The hut is a good 10 feet across inside, with a nice bench to sit on. There were two parties of 3 inside with me. We all shared info and discussed strategy and rumors we were hearing about the rest of the climb. Word on the street was that you would need, at a minimum, an ice axe in order to get to the summit. The parties in the hut were geared up to climb mountains. I was geared up to run in the snow... I started to have doubts.
Now here is where things got interesting. I decided to push on just to see what I could do. The trail from here litterally goes through the "Keyhole" feature shown in the pictures above. And when you go thru, you get SLAMMED by fearce wind. On top of that is the realization that your whole world has just changed. After hours climbing up a fairly typical and reletively easy (exept for Oxygen - did I mention that?) Colorado trail, you emerge onto a brutally steep back face of the mountain. Out of the sun - into the dark. Out of the warm into the cold. Out of the flats and into the steeps. The transition was a bit of a shock. Suddenly I went from fast scrambling to actually standing around examining rocks for safe passage. And it was COLD! I had to stop to put on all my warm layers.
But - oh the view! Wow!
It wasn't much longer before I felt I was getting in over my head. I crept along a big furthur. I got to a place where there was a snow patch with some solid boot marks across it. The passage thru here was actually do-able, but the consequences of the unlikley slip.... several thousand feet of somersaults. Not something I was looking forward to doing any time soon. As I searched for a different route thru, a party came along and wondered what I was doing. They all crossed the snow - most of them without axes.
Here I will digress for a second and show you my risk-assesment process whenever I am running (or climbing) in the mountains. Basically you have the Chance That Something Bad Could Happen, and then you have the Severity Of The Consequences If It Does Happen. It looks a little bit like this:
Clearly, you want to avoid the red completely and stay out of the yellow as much as possible. This is the essence of Risk Management used in industries across the globe.
My question to the intrepid explorers who pushed on and crossed the snow without protection would be: even though it is extremely unlikely those boot marks in the snow will give way - what exactly will happen to you IF it does? There are no rocks to grab below you. There is only about 2 or 3 thousand feet of steeply sloping rock below you. This is the classic example of an Unlikely Event that has Very Severe Consequences. In my world that is an unacceptable risk. I turned back.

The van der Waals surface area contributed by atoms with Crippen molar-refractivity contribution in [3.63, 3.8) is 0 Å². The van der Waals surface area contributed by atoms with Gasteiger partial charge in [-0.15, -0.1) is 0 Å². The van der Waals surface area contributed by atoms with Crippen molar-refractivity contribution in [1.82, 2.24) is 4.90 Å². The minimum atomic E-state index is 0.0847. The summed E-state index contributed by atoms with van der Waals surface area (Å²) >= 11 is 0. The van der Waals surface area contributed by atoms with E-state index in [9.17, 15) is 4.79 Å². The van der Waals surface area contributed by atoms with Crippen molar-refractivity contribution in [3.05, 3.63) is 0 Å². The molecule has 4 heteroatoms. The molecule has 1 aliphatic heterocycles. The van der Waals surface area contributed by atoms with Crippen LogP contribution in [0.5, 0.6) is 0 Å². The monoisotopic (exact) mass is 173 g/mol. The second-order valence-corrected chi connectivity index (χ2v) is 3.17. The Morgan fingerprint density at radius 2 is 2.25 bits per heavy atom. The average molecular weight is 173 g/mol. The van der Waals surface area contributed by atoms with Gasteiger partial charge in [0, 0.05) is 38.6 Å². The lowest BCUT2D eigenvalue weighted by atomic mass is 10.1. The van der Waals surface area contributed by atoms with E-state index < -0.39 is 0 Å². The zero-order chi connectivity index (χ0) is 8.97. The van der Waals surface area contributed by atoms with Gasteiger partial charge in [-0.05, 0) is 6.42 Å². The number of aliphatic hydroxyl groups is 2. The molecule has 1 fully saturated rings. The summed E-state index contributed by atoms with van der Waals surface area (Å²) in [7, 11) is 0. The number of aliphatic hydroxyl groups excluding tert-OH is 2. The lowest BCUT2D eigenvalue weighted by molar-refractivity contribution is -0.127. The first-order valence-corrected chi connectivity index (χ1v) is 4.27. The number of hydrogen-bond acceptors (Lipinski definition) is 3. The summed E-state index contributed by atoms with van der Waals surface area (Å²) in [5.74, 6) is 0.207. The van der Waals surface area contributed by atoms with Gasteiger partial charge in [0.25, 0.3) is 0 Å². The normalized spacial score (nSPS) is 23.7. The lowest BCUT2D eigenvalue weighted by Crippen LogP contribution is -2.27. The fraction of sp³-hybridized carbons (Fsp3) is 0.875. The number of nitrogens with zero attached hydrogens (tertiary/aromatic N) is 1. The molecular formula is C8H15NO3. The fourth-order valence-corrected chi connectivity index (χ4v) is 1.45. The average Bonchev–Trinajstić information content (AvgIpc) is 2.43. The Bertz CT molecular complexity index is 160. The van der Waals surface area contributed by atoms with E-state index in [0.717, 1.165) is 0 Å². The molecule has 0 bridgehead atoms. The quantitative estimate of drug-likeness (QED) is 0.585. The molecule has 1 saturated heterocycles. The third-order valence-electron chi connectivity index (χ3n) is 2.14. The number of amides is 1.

Here is my last shot before I turned back. I was at 13,300 feet - still 1000 feet from the summit.
And still alive!
I made it back to the hut after a few sketchy traverses. As it was getting warm, I quickly changed into my warm running gear for the 6 mile - 4,200 foot descent down the mountain. I left the hut at 10:00 to head down. As I was running quite fast most of the way down, I only took a couple pictures.
I was making good time and quite pleased at how I was feeling. The achilles tendon was feeling great. However, overall my mechanics were not good - I was not floating down the trail like I normally do. I really couldn't get up to my normal speed, but still was very happy considering how few miles I have been able to run since getting healthy. I stopped to take a quick look back at the peak from the intersection.
I kept on cooking downhill after that. Stopped a lot to let uphill hikers get thru, even though most of them stepped aside for me. It's very important at that speed to be respectfull to hikers.
I made it into the treeline in good order, and then fatigue began to set in. But oxygen was more plenteful, so I just kept telling myself to ignore the pain and push on. Finally made it back to the car at 11:20. One hour twenty from the Keyhole! Not bad for my first real descent of the season. I so live to run downhill! What a rush!
Looking back I am really excited about the day. I didn't get to the peak, but that's not always what it is all about. I saw a lot of amazing scenery and successfully tested out my injuries. On top of that, I normally let the onset of winter slow me down, but this year I am making a real effort to get Out There! Especially as I am just now starting to get healthy enough to do so!